Various data and information that may be stored and/or used during operation of the detection and response device will now be described. In one or more embodiments, location information may specify the location of one or more events or objects (e.g., cameras, video monitors, units, geospaces, viewable areas, etc. . . . ). In general, location information specifies at least one location. For example, the location information may be GPS coordinates, a longitude and/or latitude, an altitude, or other information which identifies a location for an event, camera, unit, or other item. The location information may be relative to a known or fixed location in some embodiments. For example, 20 ft west of A, where A is a known or fixed location. In addition, location information may a name, label, or other identifier associated with a particular location. For example, the location information may be the name of a building, landmark, street, or the like having associated GPS coordinates or an associated longitude, latitude, and/or altitude.

In one embodiment, location information may be included as part of information describing or regarding a detected event (i.e., event information). For example, event information may comprise a description/type of the detected event (e.g. a gunshot) and the location information indicating where the event occurred. It is noted that event information may include specific details regarding the event such as the time it occurred, a subcategory or classification of the event (e.g. handgun shot, shotgun shot, explosion), and the strength or size of the event if applicable (e.g. small or large explosion). Like location information, event information may be in a variety of formats.

In one embodiment for instance, event information may be in XML format, such as in the following example.

<EventDetection>
<Id>1053</Id>
<Lat>38.85962</Lat>
<Lon>−76.98861</Lon>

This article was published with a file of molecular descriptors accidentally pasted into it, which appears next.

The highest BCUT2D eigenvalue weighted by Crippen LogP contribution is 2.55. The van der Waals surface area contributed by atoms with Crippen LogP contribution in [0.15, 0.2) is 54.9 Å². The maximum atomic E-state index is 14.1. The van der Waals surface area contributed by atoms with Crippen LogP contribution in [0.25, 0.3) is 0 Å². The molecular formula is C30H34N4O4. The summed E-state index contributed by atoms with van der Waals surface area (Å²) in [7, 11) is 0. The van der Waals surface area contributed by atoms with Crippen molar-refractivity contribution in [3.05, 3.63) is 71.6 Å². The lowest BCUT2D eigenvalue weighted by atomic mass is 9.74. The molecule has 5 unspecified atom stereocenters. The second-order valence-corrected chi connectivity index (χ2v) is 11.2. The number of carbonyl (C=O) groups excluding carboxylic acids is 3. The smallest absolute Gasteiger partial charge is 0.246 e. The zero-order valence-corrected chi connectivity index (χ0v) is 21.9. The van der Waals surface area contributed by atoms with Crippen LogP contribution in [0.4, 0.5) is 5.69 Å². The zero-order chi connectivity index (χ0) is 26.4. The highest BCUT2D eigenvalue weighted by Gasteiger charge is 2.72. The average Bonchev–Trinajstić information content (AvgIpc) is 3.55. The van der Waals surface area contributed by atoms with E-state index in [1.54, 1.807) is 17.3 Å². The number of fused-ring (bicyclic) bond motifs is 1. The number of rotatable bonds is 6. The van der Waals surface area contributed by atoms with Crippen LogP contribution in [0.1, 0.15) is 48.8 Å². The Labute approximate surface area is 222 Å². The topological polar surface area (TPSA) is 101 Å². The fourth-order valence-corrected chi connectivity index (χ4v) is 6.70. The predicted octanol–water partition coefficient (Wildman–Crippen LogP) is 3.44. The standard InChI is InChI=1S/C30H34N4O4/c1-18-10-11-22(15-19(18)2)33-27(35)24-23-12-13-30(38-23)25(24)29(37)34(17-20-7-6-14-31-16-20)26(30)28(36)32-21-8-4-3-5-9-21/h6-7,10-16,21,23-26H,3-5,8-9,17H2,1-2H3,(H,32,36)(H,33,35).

<Type>1</Type>
<Time>2006-10-18 14:00:36</Time>
</EventDetection>

Camera information may be used to identify cameras, their location, capabilites, or various combinations thereof. For example:

<CameraItem>
<Latitude>34.0574777777778</Latitude>
<Longitude>−117.18275</Longitude>
<Name>Orange and Redlands</Name>
<IPAddress>10.15.3.128</IPAddress>
<Range>300</Range>
<HasSpeaker>false</HasSpeaker>
<IsSelected>false</IsSelected>
</CameraItem>

As can be seen, camera information may define the latitude, longitude, and/or name of a camera. In addition, the camera's IP address may be stored to allow access to the camera's video stream or administrative interface. As can also be seen, a camera range may be specified in the camera information.

Camera preset information may be used to target a camera to provide a view of a particular area or event. For example, one or more preset camera positions may be linked to or associated with one or more individual cameras, such as one or more <CameraItem> entries in the camera information. In the following example, a camera may be targeted to a preset latitude/longitude such as by sending it a name or other identifier of the desired preset.

<PresetList>
<Preset>
<Latitude>34.0573196411133</Latitude>
<Longitude>−117.18440246582</Longitude>
<Name>P50</Name>
<PresetID>50</PresetID>
</Preset>
<Preset>
<Latitude>34.0571937561035</Latitude>
<Longitude>−117.183372497559</Longitude>
<Name>P51</Name>
<PresetID>51</PresetID>
</Preset>
</PresetList>

The camera information may also have a list of one or more camera coverage areas associated or linked thereto. The item(s) in this list may define one or more viewable areas for a camera. For example: